Should you apply for a travel rewards card?

While credit cards with travel rewards can be a great way for cheap or even free flights, it is very important to pay the credit cards ON TIME and IN FULL every month. Rewards credit cards typically have much higher interest rates, so any interest you would be charged by not paying the statement balance in full every month would negate the value of travel rewards. You’ll essentially want to treat a credit card like a debit card.

Bottom line

Exhaustive research in pursuit of the best time to buy airline tickets has been conducted. And while many agree that purchasing tickets at least three weeks in advance is better than at the last minute, and booking in the middle of the week can save you a few dollars, there is no consistent rule as to what is always the best time.

Your most effective approach is simply to search multiple airlines and be flexible with dates while considering what additional fees you could face on your flight. You can read our post on the best websites for booking cheap flights — and more importantly, how to use Google Flights.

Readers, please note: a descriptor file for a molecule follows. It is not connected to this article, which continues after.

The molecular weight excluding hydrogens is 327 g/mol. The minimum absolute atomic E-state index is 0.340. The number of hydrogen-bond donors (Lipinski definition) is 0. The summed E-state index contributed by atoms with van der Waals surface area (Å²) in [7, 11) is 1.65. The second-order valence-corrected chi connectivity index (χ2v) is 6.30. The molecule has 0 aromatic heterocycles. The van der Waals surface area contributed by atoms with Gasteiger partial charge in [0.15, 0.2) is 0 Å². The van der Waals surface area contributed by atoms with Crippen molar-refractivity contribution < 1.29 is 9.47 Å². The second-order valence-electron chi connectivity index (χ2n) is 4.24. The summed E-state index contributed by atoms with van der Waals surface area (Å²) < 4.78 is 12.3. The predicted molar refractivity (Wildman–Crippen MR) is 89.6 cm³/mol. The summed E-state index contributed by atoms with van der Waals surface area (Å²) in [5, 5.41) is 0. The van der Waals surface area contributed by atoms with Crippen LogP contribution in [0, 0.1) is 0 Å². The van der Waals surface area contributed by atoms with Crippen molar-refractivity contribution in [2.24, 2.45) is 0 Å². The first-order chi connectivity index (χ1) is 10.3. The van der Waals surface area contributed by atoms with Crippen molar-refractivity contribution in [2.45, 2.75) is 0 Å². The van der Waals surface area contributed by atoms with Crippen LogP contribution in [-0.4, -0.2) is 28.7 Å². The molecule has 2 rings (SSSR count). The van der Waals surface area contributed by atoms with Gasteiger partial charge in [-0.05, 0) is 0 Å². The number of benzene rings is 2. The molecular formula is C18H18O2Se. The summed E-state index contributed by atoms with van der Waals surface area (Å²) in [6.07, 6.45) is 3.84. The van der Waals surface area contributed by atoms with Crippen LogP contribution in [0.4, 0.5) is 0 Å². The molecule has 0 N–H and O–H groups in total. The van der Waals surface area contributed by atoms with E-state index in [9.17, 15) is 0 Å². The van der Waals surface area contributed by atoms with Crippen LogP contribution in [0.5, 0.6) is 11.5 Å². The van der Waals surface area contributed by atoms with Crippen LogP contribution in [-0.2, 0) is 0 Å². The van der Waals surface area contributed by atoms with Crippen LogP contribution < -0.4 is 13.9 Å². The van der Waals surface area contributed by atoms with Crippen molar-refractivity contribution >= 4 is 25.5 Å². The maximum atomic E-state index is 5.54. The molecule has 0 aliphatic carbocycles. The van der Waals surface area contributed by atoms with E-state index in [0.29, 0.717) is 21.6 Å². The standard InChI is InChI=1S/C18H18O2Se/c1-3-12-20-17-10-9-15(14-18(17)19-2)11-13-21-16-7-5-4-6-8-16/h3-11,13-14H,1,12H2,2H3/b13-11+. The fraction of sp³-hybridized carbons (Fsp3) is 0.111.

Travel credit card rewards can make those expensive airline tickets much more manageable from generous welcome bonuses, great return on spend, valuable travel credits, and airport lounges. Just remember to pay your bills in full and on time to be able to take advantage of these offers.

Let us know your timing tricks to book cheap airline tickets! And subscribe to our newsletter for more travel tips and info.

Joseph Hostetler is a full-time writer for Million Mile Secrets, covering miles and points tips and tricks, as well as helpful travel-related news and deals.

Editorial Note: We're the Million Mile Secrets team. And we're proud of our content, opinions and analysis, and of our reader's comments. These haven’t been reviewed, approved or endorsed by any of the airlines, hotels, or credit card issuers which we often write about. And that’s just how we like it! :)